Severe acute respiratory syndrome: report of treatment and outcome after a major outbreak
Sung JJ., Wu A., Joynt GM., Yuen KY., Lee N., Chan PK., Cockram CS., Ahuja AT., Yu LM., Wong VW., Hui DS.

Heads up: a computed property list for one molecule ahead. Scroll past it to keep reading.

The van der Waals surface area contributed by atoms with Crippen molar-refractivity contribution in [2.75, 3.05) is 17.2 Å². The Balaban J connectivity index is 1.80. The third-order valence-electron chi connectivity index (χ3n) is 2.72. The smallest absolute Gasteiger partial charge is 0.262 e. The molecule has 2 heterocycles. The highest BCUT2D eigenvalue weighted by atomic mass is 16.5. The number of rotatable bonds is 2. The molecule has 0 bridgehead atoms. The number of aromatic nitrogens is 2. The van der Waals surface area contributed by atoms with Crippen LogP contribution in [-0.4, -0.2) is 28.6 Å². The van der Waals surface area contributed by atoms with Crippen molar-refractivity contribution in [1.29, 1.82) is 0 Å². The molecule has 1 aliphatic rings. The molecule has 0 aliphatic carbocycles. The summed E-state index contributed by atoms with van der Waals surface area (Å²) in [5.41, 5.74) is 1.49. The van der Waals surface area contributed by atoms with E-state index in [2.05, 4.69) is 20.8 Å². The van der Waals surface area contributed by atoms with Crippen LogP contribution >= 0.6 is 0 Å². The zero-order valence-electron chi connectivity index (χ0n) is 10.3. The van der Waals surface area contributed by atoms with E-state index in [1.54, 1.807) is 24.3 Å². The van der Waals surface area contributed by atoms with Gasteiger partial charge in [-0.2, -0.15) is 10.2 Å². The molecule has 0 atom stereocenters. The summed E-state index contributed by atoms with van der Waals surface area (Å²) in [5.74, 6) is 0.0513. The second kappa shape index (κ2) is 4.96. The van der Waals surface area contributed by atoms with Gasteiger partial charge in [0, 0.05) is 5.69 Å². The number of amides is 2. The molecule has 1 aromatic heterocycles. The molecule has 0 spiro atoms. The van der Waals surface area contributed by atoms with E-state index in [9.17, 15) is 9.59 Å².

BACKGROUND: The outcome is reported of a prospective uncontrolled study based on a stepwise treatment protocol during an outbreak of severe acute respiratory syndrome (SARS) in Hong Kong. METHOD: One hundred and thirty eight patients were treated with broad spectrum antibiotics, a combination of ribavirin and low dose corticosteroid, and then intravenous high dose methylprednisolone according to responses. Sustained response to treatment was defined as (1) defervescence for > or =4 consecutive days, (2) resolution of lung consolidation by >25%, and (3) oxygen independence by the fourth day without fever. Patients with defervescence who achieved either criterion 2 or 3 were classified as partial responders. Patients who fell short of criteria 2 and 3 were non-responders. RESULTS: Laboratory confirmation of SARS coronavirus infection was established in 132 (95.7%). None responded to antibiotics but 25 (18.1%) responded to ribavirin + low dose corticosteroid. Methylprednisolone was used in 107 patients, of whom 95 (88.8%) responded favourably. Evidence of haemolytic anaemia was observed in 49 (36%). A high level of C-reactive protein at presentation was the only independent predictor for use of methylprednisolone (odds ratio 2.18 per 10 mg/dl increase, 95% confidence interval 1.12 to 4.25, p = 0.02). Thirty seven patients (26.8%) required admission to the intensive care unit and 21 (15.2%) required invasive mechanical ventilation. There were 15 deaths (mortality rate 10.9%), most with significant co-morbidities, whereas 122 (88.4%) had been discharged home 4 months after the outbreak onset. CONCLUSION: The use of high dose pulse methylprednisolone during the clinical course of a SARS outbreak was associated with clinical improvement, but randomised controlled trials are needed to ascertain its efficacy in this condition.